Invitations were sent to donors who have contributed to Tusculum’s endowed scholarships. After responses were received, invitations were then sent to students and their parents who receive those scholarships to allow the donors to meet those who are personally impacted by their donations.

seher_holzapfelAfter the dinner, Simon Holzapfel, a junior majoring in sports science and sport management, thanked the donors for their contributions to the College. As an international student from Germany, Holzapfel said the scholarships he has received are very important in enabling him to attend Tusculum since he does not qualify for any governmental assistance.

Each of the other students attending then stood and briefly expressed their appreciation to the donors for the scholarships and told what the assistance has meant in helping them achieve their educational goals.

One student, Amber Bradley a junior from Washington state majoring in business administration, presented the donors of the scholarship she has received with bouquets of flowers to express the appreciation of her parents who were unable to attend the dinner. Holzapfel gave a box of chocolate from Germany to his scholarship donor.

Susan Vance, interim vice president for institutional advancement, and Melena Varity, director of financial aid, also expressed their appreciation to the donors for their gifts and shared information about why annual and endowed scholarships are so important to the College. Tusculum provides institutional scholarships to many of its students from its general operating funds. Annual and endowed scholarships help in that the funds they provide toward student financial aid free up a greater percentage of College operating funds to be used for other purposes such as academic program support, student services and facility upkeep.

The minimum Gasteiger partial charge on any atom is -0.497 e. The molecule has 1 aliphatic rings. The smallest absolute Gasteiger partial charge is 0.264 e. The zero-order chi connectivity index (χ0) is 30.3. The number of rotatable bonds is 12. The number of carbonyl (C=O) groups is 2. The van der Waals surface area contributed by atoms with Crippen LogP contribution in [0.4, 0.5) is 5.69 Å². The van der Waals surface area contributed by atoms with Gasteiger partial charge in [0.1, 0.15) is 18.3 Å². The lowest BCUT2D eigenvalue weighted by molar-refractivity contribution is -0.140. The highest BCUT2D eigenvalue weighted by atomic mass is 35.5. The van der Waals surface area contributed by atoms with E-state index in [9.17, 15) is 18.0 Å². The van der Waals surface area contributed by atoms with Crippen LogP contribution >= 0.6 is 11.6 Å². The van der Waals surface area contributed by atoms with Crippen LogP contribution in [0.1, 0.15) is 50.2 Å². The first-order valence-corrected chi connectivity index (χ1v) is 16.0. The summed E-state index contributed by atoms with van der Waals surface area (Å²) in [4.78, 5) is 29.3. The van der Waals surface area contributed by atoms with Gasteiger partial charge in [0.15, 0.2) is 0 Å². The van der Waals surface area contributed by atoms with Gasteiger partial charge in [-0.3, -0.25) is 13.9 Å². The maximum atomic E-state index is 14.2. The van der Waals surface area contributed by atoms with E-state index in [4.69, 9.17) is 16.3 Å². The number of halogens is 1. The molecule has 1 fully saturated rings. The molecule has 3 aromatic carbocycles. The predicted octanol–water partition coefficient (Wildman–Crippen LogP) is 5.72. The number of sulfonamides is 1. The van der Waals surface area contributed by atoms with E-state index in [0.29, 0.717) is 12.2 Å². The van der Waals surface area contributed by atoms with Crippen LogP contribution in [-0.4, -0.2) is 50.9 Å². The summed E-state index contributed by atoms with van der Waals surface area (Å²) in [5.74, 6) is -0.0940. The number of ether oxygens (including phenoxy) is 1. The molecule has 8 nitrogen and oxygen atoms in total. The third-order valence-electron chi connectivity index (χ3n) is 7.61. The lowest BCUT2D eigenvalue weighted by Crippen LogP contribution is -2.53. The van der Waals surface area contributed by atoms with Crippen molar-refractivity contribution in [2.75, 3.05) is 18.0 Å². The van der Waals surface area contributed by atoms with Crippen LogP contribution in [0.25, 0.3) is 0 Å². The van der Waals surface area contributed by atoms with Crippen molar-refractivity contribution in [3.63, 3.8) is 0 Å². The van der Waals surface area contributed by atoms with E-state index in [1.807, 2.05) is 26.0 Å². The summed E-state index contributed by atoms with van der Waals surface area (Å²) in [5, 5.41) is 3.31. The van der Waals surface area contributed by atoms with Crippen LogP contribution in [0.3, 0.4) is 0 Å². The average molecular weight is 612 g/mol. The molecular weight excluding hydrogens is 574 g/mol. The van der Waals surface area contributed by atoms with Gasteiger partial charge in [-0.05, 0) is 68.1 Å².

Pianist Ben Sneyd, a sophomore majoring in English, entertained during the prelude of the event and during the dinner.

Following the dinner, photos were taken of the donors with their respective scholarship recipients and families.

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Doak House Museum to offer distinctive learning opportunities in upcoming youth camps

Posted on 21 April 2010 by eestes@tusculum.edu

dhm_homeschoolcamp2A group of home-schooled children had the opportunity last month to learn about the community’s history and how the past affects current society during a day-camp at the Doak House Museum.

Youngsters from the ages of six to 12 spent four days in late March discovering what it was like to live in the 1800s through a variety of hands-on activities including making a scarecrow for the Doak House garden. The campers also learned about one of the ways information about the past is uncovered through an archeological dig, in which they uncovered shards of pottery and other remains of daily life of past generations of the Doaks.